Sunday, August 14, 2011

Canine Flea Dermatitis

Canine flea dermatitis, also called flea allergy, is the most common kind of allergy diagnosed in canines and is caused by the bite of a flea. It is the chief reason for itchiness in dogs, and it merely takes the bite of one sole flea to produce an allergic reaction on your pet's skin. Flea dermatitis may leave your dog scratching and itching for somewhere from a couple of hours to a couple of days and could take as long as 3 days to a week to appear after the initial bite from a flea.

The Causes of Canine Flea Dermatitis

Fleas can only be observed on an animal while they're feeding. Just like mosquitoes, the flea will bite an animal and suck in blood for nourishment. As they do this, they inject a small amount of saliva below the dog's skin which may have as many as fifteen individual allergy causing substances. If the dog is allergic to one of the allergens which have been injected by the flea, it will cause an allergic reaction that results in the animal scratching. Just about one half of all dogs will suffer from flea allergies, and even though the allergies are more often seen in older pets, pups could likewise become afflicted with it.

Diagnosis of Canine Flea Dermatitis and Recognition of Its Warning Signs

Dog owners oftentimes aren't aware that their beloved pet has fleas owing to their really minute size and because of how difficult fleas often are to eliminate. Making diagnosis of canine flea dermatitis much more challenging is the fact that it only takes one solitary flea to bring about flea allergies and signs might not be observable for nearly 7 days later than when the bite of the flea took place. It doesn't take an infestation of fleas to bring about allergies in your dog. The warning signs of canine flea allergies frequently include continual itching or biting of the coat and skin, inflaming of the skin, rashes, and reddening of the skin. As a consequence of the endless scratching, loss of hair across the animal's body, particularly in the area starting from the center along the spine to the base of their tail and in their back legs region, can likewise be a pretty solid indicator of flea allergies. A veterinarian can also find flea dermatitis in dogs employing advanced blood and skin testing to look for particular allergy causing substances and to rule out other possibilities like yeast, bacterial and fungal infections.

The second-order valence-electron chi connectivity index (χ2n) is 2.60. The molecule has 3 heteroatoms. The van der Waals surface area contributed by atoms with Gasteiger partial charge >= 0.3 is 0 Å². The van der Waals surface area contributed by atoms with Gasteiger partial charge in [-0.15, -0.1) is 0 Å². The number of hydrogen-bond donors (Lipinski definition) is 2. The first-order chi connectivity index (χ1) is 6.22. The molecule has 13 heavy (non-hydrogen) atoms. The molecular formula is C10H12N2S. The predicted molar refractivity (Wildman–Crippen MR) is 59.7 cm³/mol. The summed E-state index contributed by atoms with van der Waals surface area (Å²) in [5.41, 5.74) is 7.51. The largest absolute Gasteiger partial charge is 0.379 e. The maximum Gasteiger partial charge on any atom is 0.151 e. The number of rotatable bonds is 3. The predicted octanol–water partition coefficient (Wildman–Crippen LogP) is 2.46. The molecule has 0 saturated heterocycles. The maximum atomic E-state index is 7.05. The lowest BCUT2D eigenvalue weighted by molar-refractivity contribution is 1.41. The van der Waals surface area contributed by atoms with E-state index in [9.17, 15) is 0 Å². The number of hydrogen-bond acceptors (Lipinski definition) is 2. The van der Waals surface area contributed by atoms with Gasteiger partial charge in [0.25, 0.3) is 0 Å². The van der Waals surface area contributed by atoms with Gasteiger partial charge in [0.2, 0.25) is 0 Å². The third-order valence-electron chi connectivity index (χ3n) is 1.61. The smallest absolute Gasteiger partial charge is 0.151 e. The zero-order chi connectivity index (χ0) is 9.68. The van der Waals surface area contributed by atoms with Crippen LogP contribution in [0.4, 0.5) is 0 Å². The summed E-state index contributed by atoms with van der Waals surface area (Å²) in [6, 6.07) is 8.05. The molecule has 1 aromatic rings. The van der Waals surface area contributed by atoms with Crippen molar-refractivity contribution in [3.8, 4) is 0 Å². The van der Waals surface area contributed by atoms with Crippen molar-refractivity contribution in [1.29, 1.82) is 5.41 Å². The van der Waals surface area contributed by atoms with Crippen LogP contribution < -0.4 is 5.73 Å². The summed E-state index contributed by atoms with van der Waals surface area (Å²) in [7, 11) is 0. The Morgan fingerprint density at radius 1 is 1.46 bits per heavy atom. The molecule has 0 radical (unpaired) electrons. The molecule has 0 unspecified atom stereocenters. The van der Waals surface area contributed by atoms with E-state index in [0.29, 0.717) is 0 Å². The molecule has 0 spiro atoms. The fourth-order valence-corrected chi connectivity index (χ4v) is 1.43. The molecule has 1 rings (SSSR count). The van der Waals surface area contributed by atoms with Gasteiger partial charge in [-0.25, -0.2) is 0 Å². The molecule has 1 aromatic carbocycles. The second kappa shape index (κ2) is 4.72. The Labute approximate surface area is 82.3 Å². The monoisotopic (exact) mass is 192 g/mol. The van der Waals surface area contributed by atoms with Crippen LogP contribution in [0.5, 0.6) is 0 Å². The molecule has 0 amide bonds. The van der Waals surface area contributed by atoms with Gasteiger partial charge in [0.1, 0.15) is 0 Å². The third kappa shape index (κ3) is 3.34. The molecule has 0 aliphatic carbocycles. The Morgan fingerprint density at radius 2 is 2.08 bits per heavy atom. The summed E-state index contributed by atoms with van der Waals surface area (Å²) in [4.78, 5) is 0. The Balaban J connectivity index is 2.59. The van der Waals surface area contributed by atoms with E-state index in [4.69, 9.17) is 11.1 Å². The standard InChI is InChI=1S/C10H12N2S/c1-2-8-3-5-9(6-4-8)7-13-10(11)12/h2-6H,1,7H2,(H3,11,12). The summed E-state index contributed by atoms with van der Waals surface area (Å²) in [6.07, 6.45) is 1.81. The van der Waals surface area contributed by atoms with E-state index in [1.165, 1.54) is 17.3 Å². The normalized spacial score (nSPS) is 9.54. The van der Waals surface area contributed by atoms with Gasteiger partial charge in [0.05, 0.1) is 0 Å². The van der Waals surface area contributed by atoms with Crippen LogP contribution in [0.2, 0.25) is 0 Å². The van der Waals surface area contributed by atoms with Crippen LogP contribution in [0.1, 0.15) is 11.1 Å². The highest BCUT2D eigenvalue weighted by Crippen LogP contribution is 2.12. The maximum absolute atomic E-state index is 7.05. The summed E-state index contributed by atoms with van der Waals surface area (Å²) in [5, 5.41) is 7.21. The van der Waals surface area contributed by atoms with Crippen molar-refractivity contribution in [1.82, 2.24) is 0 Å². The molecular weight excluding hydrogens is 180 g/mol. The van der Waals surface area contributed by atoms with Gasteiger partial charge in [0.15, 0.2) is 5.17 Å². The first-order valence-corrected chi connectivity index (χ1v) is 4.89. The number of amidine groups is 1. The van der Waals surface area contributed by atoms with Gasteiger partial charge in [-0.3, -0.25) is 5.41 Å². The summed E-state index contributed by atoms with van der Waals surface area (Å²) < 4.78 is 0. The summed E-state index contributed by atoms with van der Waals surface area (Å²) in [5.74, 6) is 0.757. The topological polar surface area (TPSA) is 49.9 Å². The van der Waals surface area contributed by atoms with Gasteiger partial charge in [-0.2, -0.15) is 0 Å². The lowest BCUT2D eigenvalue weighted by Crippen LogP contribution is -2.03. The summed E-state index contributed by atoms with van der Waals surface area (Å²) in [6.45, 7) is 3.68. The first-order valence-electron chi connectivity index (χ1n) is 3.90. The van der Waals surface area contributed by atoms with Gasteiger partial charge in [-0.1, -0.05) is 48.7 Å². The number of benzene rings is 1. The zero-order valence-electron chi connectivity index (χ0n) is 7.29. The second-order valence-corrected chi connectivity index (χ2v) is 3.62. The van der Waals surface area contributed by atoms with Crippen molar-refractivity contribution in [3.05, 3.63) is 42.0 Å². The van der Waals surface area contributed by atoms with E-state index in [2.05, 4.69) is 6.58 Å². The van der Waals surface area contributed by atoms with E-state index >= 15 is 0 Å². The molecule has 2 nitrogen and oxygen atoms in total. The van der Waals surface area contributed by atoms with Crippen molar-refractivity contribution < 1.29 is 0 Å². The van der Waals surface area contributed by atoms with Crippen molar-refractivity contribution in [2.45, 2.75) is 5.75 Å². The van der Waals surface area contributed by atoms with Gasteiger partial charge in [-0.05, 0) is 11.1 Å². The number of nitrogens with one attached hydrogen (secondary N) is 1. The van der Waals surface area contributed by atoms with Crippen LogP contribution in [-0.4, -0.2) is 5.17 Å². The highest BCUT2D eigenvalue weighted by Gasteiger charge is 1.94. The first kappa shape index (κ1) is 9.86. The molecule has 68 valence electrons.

Flea Treatment Begins With a Good Flea Extermination Program

The initial step of any successful sort of flea treatment takes into consideration getting rid of fleas on dogs both on your dog and in your pet's localized surroundings. Even if you've got an impeccable flea control program setup, it's not out of the ordinary for canine's to still get an occasional flea bite. Pets which are often outside could present an even tougher challenge.

Conventional Remedies and Desensitization as Canine Flea Dermatitis Treatments

A veterinarian may frequently try the use of desensitization as a technique of canine flea dermatitis treatment. This involves giving the animal a shot with limited measures of flea antigen over a prolonged period of time, perhaps even the rest of the animal's lifetime. This form of treatment is usually successful in approximately half of the patients, but could possibly get really costly in the end. Antihistamines and traditional medicines, such as steroids, are also often prescribed by the vet to remedy flea dermatitis in dogs. These types of treatment can often give relief for flea dermatitis; however, it's been verified that there are harmful side effects attached to using corticosteroids. In the end, this kind of treatment may do more harm than good.

Natural Remedies for Canine Flea Dermatitis

Due to the side effects associated with using steroids, an increasing number of dog owners are now using natural treatments for flea allergies in dogs. There are numerous natural ingredients found in these herbal formulas that are not just safe, but effective. German Chamomile has been utilized for many centuries to soothe and cleanse the skin. Other herbs have also been shown to lend themselves to better overall skin health and provide restoration and soothing benefits to the skin, and include Cleavers, Witchhazel and Marigold.

Additional Information Sources